Ryde, New South Wales facts for kids
Quick facts for kidsRyde
Sydney, New South Wales
Ryde City Council Chambers
|Population||21,599 (2011 census)|
|• Density||3,042/km2 (7,880/sq mi)|
|Area||7.1 km2 (2.7 sq mi)|
|Location||13 km (8 mi) north-west of Sydney CBD|
|LGA(s)||City of Ryde|
Ryde is a suburb of Sydney, New South Wales, Australia. Ryde is located 13 km north-west of the Sydney central business district and 8 km east of Parramatta. Ryde is the administrative centre of the local government area of the City of Ryde and part of the Northern Suburbs area. It lies on the north bank of the Parramatta River.
Originally known by its Aboriginal name Wallumatta, the whole area between Parramatta and Lane Cove Rivers became known as the Field of Mars. The name Ryde was used from the 1840s and adopted as the name of the municipality in 1870. The suburb contains the oldest settler's cottage in Australia, Addington, on Victoria Road. Addington was built by the emancipist James Stewart, circa 1800. James Shepherd bought the property in 1810 and added a six-room house to the original sandstone cottage. Addington House, also known as "New Farm", is included on the NSW Heritage Register and the National Trust of NSW.
Other historic buildings in the area include the police station on Victoria Road and Willandra, Willandra Street. The police station, a simple sandstone structure, was designed by Colonial Architect Mortimer Lewis and built in 1837. Willandra is a two-storey Georgian home built by the Devlin family circa 1845, and more recently used as an art gallery and headquarters for the Ryde and District Historical Society. Both Willandra and the police station are listed on the Register of the National Estate.
In 1892, the public school at 2 Tucker Street was opened. The building, which still survives, is the Infants Department, a two-storey, sandstone building which is heritage-listed.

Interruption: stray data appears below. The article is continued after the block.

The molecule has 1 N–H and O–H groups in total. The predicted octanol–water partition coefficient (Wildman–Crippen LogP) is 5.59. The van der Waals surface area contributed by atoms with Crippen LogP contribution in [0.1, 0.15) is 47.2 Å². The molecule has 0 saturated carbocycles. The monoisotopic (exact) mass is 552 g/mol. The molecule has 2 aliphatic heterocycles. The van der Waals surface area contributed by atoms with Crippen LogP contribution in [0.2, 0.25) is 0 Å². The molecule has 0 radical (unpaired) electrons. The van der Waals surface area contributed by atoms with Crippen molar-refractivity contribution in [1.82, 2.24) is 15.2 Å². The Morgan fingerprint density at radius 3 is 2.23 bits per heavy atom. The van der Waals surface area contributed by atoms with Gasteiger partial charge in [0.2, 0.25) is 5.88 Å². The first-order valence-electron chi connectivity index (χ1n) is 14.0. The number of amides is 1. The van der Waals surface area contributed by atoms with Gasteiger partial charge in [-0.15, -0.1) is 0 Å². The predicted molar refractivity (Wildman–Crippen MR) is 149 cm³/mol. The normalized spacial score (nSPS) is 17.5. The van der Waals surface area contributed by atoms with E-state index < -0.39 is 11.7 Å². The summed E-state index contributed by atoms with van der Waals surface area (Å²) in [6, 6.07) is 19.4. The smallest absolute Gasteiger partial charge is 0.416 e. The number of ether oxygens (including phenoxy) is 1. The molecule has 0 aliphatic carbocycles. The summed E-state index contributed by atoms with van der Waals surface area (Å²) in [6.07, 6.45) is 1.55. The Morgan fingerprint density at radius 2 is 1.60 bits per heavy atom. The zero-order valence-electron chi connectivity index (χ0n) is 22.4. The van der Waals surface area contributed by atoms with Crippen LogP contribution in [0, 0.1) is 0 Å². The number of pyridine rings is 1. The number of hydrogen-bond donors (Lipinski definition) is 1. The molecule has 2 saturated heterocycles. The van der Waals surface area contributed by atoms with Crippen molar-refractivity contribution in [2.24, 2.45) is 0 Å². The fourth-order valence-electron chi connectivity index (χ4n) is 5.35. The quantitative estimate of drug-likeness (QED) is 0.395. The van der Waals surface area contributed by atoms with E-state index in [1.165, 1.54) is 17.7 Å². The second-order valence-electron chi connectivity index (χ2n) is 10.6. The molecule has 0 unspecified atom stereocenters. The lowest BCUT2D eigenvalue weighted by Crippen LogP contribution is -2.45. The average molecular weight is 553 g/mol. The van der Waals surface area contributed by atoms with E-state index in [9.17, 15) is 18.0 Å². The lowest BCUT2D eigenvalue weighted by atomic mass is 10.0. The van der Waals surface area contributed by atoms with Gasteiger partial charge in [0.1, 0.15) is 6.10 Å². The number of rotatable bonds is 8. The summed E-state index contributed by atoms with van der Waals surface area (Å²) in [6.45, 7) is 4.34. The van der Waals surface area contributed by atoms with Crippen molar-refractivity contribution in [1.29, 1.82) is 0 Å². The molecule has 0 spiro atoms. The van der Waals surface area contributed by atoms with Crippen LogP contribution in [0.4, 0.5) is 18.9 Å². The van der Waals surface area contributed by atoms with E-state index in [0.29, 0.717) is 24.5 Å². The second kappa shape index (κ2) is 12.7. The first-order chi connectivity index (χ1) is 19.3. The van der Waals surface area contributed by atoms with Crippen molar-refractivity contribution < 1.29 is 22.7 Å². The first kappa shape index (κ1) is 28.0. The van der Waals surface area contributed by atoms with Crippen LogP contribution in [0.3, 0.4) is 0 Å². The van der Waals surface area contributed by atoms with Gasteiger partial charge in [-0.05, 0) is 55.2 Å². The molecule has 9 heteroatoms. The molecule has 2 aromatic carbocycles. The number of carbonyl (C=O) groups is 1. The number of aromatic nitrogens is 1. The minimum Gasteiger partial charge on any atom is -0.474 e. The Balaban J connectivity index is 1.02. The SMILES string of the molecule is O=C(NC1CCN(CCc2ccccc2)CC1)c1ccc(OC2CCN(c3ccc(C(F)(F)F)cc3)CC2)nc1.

The cottage Riversdale, in Wade Street, was the home of a well-known riverboat captain by the name of Robert Gascoigne, who lived in the area circa 1900.
As Ryde was located at the top of the hill it also became known as 'Top Ryde'. Ryde Swimming Centre was demolished and rebuilt as Ryde Aquatic Leisure Centre, and hosted events of the 2000 Olympics.
The majority of services operated from Fort Macquarie and Circular Quay down George St to Broadway and Parramatta Road. In the peak hours and other busy periods, supplementary services operated from Railway Square.
Tram services to Drummoyne and Ryde were serviced by the Rozelle Tram Depot. The service, after departing the depot travelled along the Crescent and Commercial Road (now City West Link Road) in Glebe, turning left onto Victoria Road. It then crossed the Iron Cove Bridge and the former Gladesville Bridge before turning right onto Blaxland Road. It then wound its way along Blaxland Road, behind the site of the current council chambers, terminating near the intersection of Pope and Devlin Street in Ryde.
Places of worship
Ryde contains St Anne's Anglican Church, Church Street, which has the grave of Maria Ann Sherwood Smith, in whose orchards the Granny Smith apple was first found. Every year, in the suburb of Eastwood, the Granny Smith Festival is held in her honour. The church was built in 1826 and extended in later years. It was a central feature in the early life of the area and is now listed on the Register of the National Estate. Church Street is also the location of Ryde Wesley Uniting Church.
Parks and recreation
Santa Rosa Park is located between Quarry Road and Bridge Road. It features a separated pathway for walking and bike riders. Shrimptons Creek runs through the park in a north-easterly direction flowing into the Lane Cove River. The park is used for football and cricket. Gannan Park was once a quarry and brickworks and is accessed from Buna Court, Minga Street and McAuley Park.
Ryde Pool was home to water polo events for the Sydney Olympics, held in 2000. The pool is now owned by Ryde City Council.
At the 2011 census, Ryde recorded a population of 21,599. Of these:
- Bennelong - One of the most notable Indigenous Australians, who served as a link between the colony at Port Jackson and the Eora people, is buried in present-day Putney.
- Laura Forster - World War I surgeon and nurse who was born in Ryde.
- Karen Moras - Olympic bronze medallist in swimming and world record holder, was born in Ryde in 1954.
- John Robertson - Former Leader of the Australian Labor Party in New South Wales and the Leader of the Opposition from 2011 to 2014.
- Maria Ann Smith - Credited with producing the Granny Smith apple lived in Eastwood and is buried in Ryde.
- James Squire - Convict brewer, who is claimed to have created Australia's first commercial brewery.
- Hayden Turner - Zookeeper and TV presenter.
- John Watkins - The former Deputy Premier of NSW and Minister for Transport and Finance in NSW.
- Iggy Azalea - Australian rapper born in Ryde Hospital
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Ryde, New South Wales Facts for Kids. Kiddle Encyclopedia.